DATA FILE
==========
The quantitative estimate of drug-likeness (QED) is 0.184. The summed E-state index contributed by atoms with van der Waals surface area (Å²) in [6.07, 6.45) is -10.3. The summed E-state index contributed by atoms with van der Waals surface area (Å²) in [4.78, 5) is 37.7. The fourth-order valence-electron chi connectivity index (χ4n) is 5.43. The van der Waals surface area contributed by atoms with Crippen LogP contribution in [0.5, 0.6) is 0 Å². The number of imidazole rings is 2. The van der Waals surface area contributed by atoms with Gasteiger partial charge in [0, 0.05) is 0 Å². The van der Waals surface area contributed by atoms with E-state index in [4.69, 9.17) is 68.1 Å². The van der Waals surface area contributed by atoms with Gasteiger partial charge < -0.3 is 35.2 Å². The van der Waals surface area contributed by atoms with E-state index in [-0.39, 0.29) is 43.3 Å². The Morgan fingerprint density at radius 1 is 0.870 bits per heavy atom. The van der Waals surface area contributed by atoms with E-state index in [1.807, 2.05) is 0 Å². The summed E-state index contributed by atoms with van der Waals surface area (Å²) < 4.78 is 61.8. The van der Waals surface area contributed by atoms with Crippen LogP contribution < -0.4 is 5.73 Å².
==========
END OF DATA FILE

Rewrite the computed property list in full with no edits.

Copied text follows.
The quantitative estimate of drug-likeness (QED) is 0.184. The summed E-state index contributed by atoms with van der Waals surface area (Å²) in [6.07, 6.45) is -10.3. The summed E-state index contributed by atoms with van der Waals surface area (Å²) in [4.78, 5) is 37.7. The fourth-order valence-electron chi connectivity index (χ4n) is 5.43. The van der Waals surface area contributed by atoms with Crippen LogP contribution in [0.5, 0.6) is 0 Å². The number of imidazole rings is 2. The van der Waals surface area contributed by atoms with Gasteiger partial charge in [0, 0.05) is 0 Å². The van der Waals surface area contributed by atoms with E-state index in [4.69, 9.17) is 68.1 Å². The van der Waals surface area contributed by atoms with Gasteiger partial charge < -0.3 is 35.2 Å². The van der Waals surface area contributed by atoms with E-state index in [-0.39, 0.29) is 43.3 Å². The Morgan fingerprint density at radius 1 is 0.870 bits per heavy atom. The van der Waals surface area contributed by atoms with E-state index in [1.807, 2.05) is 0 Å². The summed E-state index contributed by atoms with van der Waals surface area (Å²) < 4.78 is 61.8. The van der Waals surface area contributed by atoms with Crippen LogP contribution < -0.4 is 5.73 Å².